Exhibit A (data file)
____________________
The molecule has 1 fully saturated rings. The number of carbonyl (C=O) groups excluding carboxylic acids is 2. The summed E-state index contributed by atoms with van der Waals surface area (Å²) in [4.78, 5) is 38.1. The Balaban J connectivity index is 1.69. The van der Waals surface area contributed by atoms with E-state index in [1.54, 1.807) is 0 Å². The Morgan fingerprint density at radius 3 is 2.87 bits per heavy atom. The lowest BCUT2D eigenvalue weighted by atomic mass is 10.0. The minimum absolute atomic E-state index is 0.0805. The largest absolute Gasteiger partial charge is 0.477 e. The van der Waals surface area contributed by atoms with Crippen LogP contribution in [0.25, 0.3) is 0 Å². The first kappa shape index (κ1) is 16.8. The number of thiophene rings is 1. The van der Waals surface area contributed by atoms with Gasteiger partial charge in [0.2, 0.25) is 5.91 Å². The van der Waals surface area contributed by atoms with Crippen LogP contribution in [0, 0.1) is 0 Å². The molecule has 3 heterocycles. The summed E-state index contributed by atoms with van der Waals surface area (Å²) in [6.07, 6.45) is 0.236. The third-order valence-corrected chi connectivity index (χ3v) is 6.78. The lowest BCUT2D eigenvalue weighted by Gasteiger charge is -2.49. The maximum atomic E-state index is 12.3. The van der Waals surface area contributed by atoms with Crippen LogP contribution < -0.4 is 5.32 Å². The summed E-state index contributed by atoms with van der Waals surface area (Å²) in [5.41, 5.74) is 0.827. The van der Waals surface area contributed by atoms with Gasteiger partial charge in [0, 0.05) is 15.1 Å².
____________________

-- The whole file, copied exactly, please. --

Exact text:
The molecule has 1 fully saturated rings. The number of carbonyl (C=O) groups excluding carboxylic acids is 2. The summed E-state index contributed by atoms with van der Waals surface area (Å²) in [4.78, 5) is 38.1. The Balaban J connectivity index is 1.69. The van der Waals surface area contributed by atoms with E-state index in [1.54, 1.807) is 0 Å². The Morgan fingerprint density at radius 3 is 2.87 bits per heavy atom. The lowest BCUT2D eigenvalue weighted by atomic mass is 10.0. The minimum absolute atomic E-state index is 0.0805. The largest absolute Gasteiger partial charge is 0.477 e. The van der Waals surface area contributed by atoms with Crippen LogP contribution in [0.25, 0.3) is 0 Å². The first kappa shape index (κ1) is 16.8. The number of thiophene rings is 1. The van der Waals surface area contributed by atoms with Gasteiger partial charge in [0.2, 0.25) is 5.91 Å². The van der Waals surface area contributed by atoms with Crippen LogP contribution in [0, 0.1) is 0 Å². The molecule has 3 heterocycles. The summed E-state index contributed by atoms with van der Waals surface area (Å²) in [6.07, 6.45) is 0.236. The third-order valence-corrected chi connectivity index (χ3v) is 6.78. The lowest BCUT2D eigenvalue weighted by Gasteiger charge is -2.49. The maximum atomic E-state index is 12.3. The van der Waals surface area contributed by atoms with Crippen LogP contribution < -0.4 is 5.32 Å². The summed E-state index contributed by atoms with van der Waals surface area (Å²) in [5.41, 5.74) is 0.827. The van der Waals surface area contributed by atoms with Gasteiger partial charge in [0, 0.05) is 15.1 Å².